Constructive Comments, Please!

For the past several days, I’ve been talking about how I have a brand-new-slash-also-sort-of-old story flapping around in my head. And just yesterday, the opening scene for that story popped up in my brain and it will. not. leave. me. alone.

I haven’t written it yet… but I’m about to. Right here, right now. On my blog. For the first time ever. And what I need from you is constructive criticism. What do you like about it? What rubs you the wrong way? What could have been better?

Thanks in advance for all your help, and keep in mind this is a first draft… here we go!

*          *          *

It was the screeching of brakes that woke Matilda Harper, although in her dream the sound had come from a large flock of crows. She jerked into an upright position and squinted into the afternoon sun, clueless as to how long she might have slept under the oak tree: an hour? Three? It didn’t matter, really. There wasn’t much to be awake for around here during the summer.

Well… usually.

Now, though, a cacophony of gruff male voices combined with scraping and bumping sounds trickled through the fence from the house next door. Was it possible that someone had finally bought the old McClesky place after –

She couldn’t finish the thought. Goose bumps cropped up along her skinny arms as she remembered eavesdropping on her father after it happened… hearing him tell someone on the other end of the phone what had happened to Charlie McClesky….

That was three years ago, and no one had set foot in the house since Charlie’s parents moved out.

Her curiosity piqued, Matilda leapt up to the lowest of the oak tree’s thick branches and swung herself expertly up to her usual perch. She nestled in to the narrow fork created by two of the branches, about a third of the way up the tree, and peered through the leaves. From here, she could see the entire backside of the McClesky place, as well as a glimpse of the front yard and driveway – just enough to make out the words CAVANAUGH MOVERS emblazoned on the side of a huge white moving truck.

And now that the boards had been taken off the windows, she could see into the house itself.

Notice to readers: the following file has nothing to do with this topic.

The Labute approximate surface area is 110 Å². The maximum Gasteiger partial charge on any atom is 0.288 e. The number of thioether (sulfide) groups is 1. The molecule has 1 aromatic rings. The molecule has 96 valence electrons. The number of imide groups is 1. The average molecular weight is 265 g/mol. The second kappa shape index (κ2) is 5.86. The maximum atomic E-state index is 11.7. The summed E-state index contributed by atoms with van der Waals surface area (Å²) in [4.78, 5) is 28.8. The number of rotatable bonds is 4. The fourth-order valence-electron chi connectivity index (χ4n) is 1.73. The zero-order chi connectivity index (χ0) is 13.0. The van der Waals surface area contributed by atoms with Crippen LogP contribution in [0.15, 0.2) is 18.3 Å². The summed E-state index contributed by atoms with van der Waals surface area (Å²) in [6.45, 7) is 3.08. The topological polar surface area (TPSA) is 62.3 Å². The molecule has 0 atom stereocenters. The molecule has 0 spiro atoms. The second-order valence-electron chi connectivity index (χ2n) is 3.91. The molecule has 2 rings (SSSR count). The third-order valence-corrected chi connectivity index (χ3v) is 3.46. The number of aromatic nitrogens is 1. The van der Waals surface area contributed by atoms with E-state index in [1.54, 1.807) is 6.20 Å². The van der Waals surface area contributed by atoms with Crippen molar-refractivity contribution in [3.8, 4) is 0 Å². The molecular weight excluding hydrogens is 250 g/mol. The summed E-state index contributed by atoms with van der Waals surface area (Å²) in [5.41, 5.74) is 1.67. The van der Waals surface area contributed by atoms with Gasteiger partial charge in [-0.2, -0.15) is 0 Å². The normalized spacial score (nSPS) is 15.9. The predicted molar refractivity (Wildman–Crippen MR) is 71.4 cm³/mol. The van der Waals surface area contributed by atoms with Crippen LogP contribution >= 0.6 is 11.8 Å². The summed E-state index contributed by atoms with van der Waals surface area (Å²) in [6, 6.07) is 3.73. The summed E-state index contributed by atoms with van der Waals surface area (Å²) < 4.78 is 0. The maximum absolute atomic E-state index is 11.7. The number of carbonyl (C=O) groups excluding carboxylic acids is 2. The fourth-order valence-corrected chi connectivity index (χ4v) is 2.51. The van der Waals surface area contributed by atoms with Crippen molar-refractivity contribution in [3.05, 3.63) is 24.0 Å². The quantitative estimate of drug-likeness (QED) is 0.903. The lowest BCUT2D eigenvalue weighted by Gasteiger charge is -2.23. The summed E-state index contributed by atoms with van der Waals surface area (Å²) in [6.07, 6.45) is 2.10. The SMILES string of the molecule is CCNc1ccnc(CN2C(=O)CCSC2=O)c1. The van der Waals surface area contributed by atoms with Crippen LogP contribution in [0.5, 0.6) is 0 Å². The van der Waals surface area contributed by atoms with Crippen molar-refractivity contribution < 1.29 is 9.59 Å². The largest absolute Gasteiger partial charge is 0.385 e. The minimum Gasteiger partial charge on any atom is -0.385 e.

A small boy sat at a table in the kitchen, drinking a glass of juice. He seemed oblivious to the flurry of activity around him – a woman with frizzy hair shouting orders at the movers; a rather paunchy man with almost no hair ambling around the backyard and muttering to himself; a pair of tiny white poodles tussling with each other on the back porch.

Matilda squinted through the leaves, wishing she had her binoculars. The boy seemed older than his diminutive frame suggested; perhaps he could be close to her own age? No, she decided after a moment, he couldn’t be that old. Maybe a couple years younger. Yes, he looked more like a ten-year-old than a mature twelve-year-old like her.

Then again, there was something in his face that suggested otherwise, but she couldn’t put her finger on it. Maybe it was his eyes, which she could somehow tell were bright blue, even from this far away. Or maybe it was the expression on his face… an expression of semi-detached resignation….

Without realizing it, Matilda had crept along one of the tree’s less sturdy branches as she tried to get a better look at the boy. With a sharp crack, a dead limb gave way under her foot and she tumbled through the leaves, crying out as sharp twigs scraped her skin and landing with a dull thud on the spongy grass. Green leaves cascaded around her as she lay gasping on her back, the breath knocked out of her. A long red cut stretched the width of her forearm, and her left shoulder throbbed where it had struck a branch.